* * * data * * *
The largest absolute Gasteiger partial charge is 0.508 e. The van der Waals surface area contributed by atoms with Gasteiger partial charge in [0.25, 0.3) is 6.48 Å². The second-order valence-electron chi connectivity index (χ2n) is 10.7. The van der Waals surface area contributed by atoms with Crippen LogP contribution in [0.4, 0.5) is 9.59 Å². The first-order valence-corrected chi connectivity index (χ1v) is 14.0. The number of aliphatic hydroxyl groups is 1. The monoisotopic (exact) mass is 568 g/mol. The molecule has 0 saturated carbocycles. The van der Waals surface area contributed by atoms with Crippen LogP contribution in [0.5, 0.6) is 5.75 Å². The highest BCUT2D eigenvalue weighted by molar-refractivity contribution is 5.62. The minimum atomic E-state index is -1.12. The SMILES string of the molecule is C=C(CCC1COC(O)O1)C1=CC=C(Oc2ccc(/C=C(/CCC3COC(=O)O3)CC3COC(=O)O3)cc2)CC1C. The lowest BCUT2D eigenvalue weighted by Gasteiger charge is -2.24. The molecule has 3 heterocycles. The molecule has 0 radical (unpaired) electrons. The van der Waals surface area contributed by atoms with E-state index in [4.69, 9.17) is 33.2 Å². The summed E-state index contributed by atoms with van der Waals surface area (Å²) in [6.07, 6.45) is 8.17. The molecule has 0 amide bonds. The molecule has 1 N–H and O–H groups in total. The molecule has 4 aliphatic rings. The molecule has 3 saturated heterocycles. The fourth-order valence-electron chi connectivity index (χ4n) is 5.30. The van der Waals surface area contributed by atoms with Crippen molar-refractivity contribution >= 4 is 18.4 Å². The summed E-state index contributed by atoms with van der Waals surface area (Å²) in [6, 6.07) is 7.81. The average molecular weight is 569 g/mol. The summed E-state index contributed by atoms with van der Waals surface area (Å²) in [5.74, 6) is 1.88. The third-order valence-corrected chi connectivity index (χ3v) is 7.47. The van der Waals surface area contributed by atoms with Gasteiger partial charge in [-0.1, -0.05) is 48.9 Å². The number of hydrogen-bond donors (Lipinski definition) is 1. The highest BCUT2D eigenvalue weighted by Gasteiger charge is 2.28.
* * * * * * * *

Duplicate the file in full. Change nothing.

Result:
The largest absolute Gasteiger partial charge is 0.508 e. The van der Waals surface area contributed by atoms with Gasteiger partial charge in [0.25, 0.3) is 6.48 Å². The second-order valence-electron chi connectivity index (χ2n) is 10.7. The van der Waals surface area contributed by atoms with Crippen LogP contribution in [0.4, 0.5) is 9.59 Å². The first-order valence-corrected chi connectivity index (χ1v) is 14.0. The number of aliphatic hydroxyl groups is 1. The monoisotopic (exact) mass is 568 g/mol. The molecule has 0 saturated carbocycles. The van der Waals surface area contributed by atoms with Crippen LogP contribution in [0.5, 0.6) is 5.75 Å². The highest BCUT2D eigenvalue weighted by molar-refractivity contribution is 5.62. The minimum atomic E-state index is -1.12. The SMILES string of the molecule is C=C(CCC1COC(O)O1)C1=CC=C(Oc2ccc(/C=C(/CCC3COC(=O)O3)CC3COC(=O)O3)cc2)CC1C. The lowest BCUT2D eigenvalue weighted by Gasteiger charge is -2.24. The molecule has 3 heterocycles. The molecule has 0 radical (unpaired) electrons. The van der Waals surface area contributed by atoms with E-state index in [4.69, 9.17) is 33.2 Å². The summed E-state index contributed by atoms with van der Waals surface area (Å²) in [6.07, 6.45) is 8.17. The molecule has 0 amide bonds. The molecule has 1 N–H and O–H groups in total. The molecule has 4 aliphatic rings. The molecule has 3 saturated heterocycles. The fourth-order valence-electron chi connectivity index (χ4n) is 5.30. The van der Waals surface area contributed by atoms with Crippen molar-refractivity contribution >= 4 is 18.4 Å². The summed E-state index contributed by atoms with van der Waals surface area (Å²) in [6, 6.07) is 7.81. The average molecular weight is 569 g/mol. The summed E-state index contributed by atoms with van der Waals surface area (Å²) in [5.74, 6) is 1.88. The third-order valence-corrected chi connectivity index (χ3v) is 7.47. The van der Waals surface area contributed by atoms with Gasteiger partial charge in [-0.1, -0.05) is 48.9 Å². The number of hydrogen-bond donors (Lipinski definition) is 1. The highest BCUT2D eigenvalue weighted by Gasteiger charge is 2.28.